Climate change already costs us all money, and it’s going to get worse

When it comes to floods and wildfires, the damage is shared with the public.

Tuesday evening, Columbia University’s Earth Institute hosted a panel that was meant to focus on an issue we’re likely to be facing with increasing frequency: the need to move entire communities that are no longer viable due to rising seas or altered weather. But the discussion ended up shifting to how people in at-risk locations aren’t moving, and the entire governmental structure in the US is focused on keeping them right where they are.

As a result, the entire US population is already paying for climate change, whether we accept the science behind it or not. And things will almost certainly get worse.

Staying put

That’s not to say that climate-driven migrations aren’t an issue. They’ve happened in a number of countries, and the panel noted that China, in particular, has been fairly aggressive about moving communities that the government feels cost too much to support. It’s also happening a bit in the US with coastal villages in Alaska and Louisiana. But the wildfires on the edge of urban areas in California provided the panel with a perfect backdrop: climate risks in areas we’re not just going to walk away from.

There was also the perfect panelist for this: Lisa Dale has tracked climate-related issues in the Western US. She said a number of trends are colliding out west. One of these is the warming and drying climate, which has led to a hotter fire season and produced fires that reach higher temperatures. As a result, the amount of the US Forest Service budget that goes toward firefighting has more than tripled from 16 percent to half the agency’s budget. That drains its ability to take preventative actions on fire risks, even as many western states are seeing development on lands that border wilderness managed by the federal government.

Despite all that (and the steady flow of images of destroyed homes), development isn’t slowing down, and people who are living on the wildland-urban interface aren’t thinking of leaving. Dale said that surveys of people who had actually lost their homes to fire indicated that more than 90 percent preferred to rebuild.

Michael Gerrard said the responses to increasing flood risks aren’t much different. Climate change is enhancing these through rising ocean levels, changing patterns of rainfall, and increased intensity of storms. But the Federal Emergency Management Agency, which handles this issue, only evaluates flood risks based on historical events, even though climate change is altering those risks. Gerrard also called the results of FEMA’s evaluations “perverse,” since declaring an area high-risk allows its residents to obtain federally subsidized flood insurance, in effect “subsidizing continued development in high-risk areas.”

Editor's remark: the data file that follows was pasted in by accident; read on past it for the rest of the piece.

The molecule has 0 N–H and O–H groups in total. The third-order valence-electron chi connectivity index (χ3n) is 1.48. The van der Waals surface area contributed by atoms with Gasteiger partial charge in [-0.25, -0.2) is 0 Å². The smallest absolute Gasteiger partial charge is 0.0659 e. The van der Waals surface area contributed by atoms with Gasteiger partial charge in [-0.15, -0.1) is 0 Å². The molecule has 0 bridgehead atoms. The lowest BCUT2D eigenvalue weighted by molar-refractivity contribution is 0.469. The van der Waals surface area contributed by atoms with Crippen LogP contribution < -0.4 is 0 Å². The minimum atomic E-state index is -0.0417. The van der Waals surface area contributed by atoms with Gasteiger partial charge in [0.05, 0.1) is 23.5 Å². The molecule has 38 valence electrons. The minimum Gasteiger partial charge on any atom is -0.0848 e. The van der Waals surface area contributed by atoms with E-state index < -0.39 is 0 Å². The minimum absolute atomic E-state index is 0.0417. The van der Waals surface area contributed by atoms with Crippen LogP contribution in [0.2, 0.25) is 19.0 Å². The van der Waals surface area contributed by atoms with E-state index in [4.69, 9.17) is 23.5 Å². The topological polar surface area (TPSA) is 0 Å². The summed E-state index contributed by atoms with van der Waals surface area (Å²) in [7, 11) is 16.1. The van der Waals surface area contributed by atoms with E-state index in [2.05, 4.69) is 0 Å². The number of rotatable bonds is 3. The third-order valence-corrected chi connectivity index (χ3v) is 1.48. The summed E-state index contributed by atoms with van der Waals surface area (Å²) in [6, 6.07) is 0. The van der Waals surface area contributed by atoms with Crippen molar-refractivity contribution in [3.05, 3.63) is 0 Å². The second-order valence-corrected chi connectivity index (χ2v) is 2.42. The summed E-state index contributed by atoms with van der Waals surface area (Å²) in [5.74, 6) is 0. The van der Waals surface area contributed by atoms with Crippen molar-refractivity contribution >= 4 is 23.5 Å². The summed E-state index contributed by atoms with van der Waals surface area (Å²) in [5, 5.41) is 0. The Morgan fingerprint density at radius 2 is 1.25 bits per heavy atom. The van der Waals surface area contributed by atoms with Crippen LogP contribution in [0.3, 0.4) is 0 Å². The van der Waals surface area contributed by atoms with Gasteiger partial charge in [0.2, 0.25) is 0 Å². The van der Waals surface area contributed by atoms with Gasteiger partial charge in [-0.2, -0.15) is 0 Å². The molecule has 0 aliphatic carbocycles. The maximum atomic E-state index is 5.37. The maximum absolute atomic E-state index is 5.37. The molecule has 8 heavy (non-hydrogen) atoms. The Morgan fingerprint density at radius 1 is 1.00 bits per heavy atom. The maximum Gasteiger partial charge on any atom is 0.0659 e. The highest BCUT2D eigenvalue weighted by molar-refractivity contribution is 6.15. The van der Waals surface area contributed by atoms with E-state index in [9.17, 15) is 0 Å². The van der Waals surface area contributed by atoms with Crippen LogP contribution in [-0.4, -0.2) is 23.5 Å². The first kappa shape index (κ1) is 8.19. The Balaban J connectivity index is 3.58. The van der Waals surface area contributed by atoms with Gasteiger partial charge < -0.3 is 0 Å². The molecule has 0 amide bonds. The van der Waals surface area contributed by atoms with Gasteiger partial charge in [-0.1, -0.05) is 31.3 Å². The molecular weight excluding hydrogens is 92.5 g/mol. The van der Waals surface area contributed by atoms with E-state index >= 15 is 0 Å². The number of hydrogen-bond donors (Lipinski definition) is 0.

A few years back, the government actually considered bringing the insurance costs up to something closer to market rates. But a huge outcry from those living in these areas caused Congress to back down, leaving this subsidy in place. And, as panel member Alex de Sherbininnoted, FEMA does not have the ability to do anything other than offer post-disaster response.

No change in sight

Overall, the panel saw little hope of the market or government shifting matters so that our housing better reflected changing risks—”markets haven’t yet processed what’s inevitable,” as moderator Radley Horton put it. Mortgages “are a barrier to property prices reflecting reality,” Gerrard argued. Local governments don’t want to deal with relocating anyone out of harm’s way because it means they’ll lose tax revenue. And the federal government has generally acted to block restrictions on land use.

Which means that we’re going to be stuck paying these costs for the indefinite future. Dale said that there had been some successes when it came to fire risks. Private insurance companies have brought rates up to match risks and compelled owners to take measures like clearing underbrush, while local communities have rolled out fire-education programs.

But flood risks have proven much harder. There have been a few relocation programs, but Gerrard called them “very few and very expensive.” Yet, unlike the erratic danger of wildfires, the rising oceans can’t really be handled in a way that minimizes risk. Horton said that it’s estimated that about two million US residents will need to be relocated before the century’s out due to rising oceans, and, if that rise accelerates faster than we expect, we could be looking at situations like the complete loss of far-southern Florida.

At that point, the societal costs for our policy decisions get quite a bit larger.

Avots: Ars Technica

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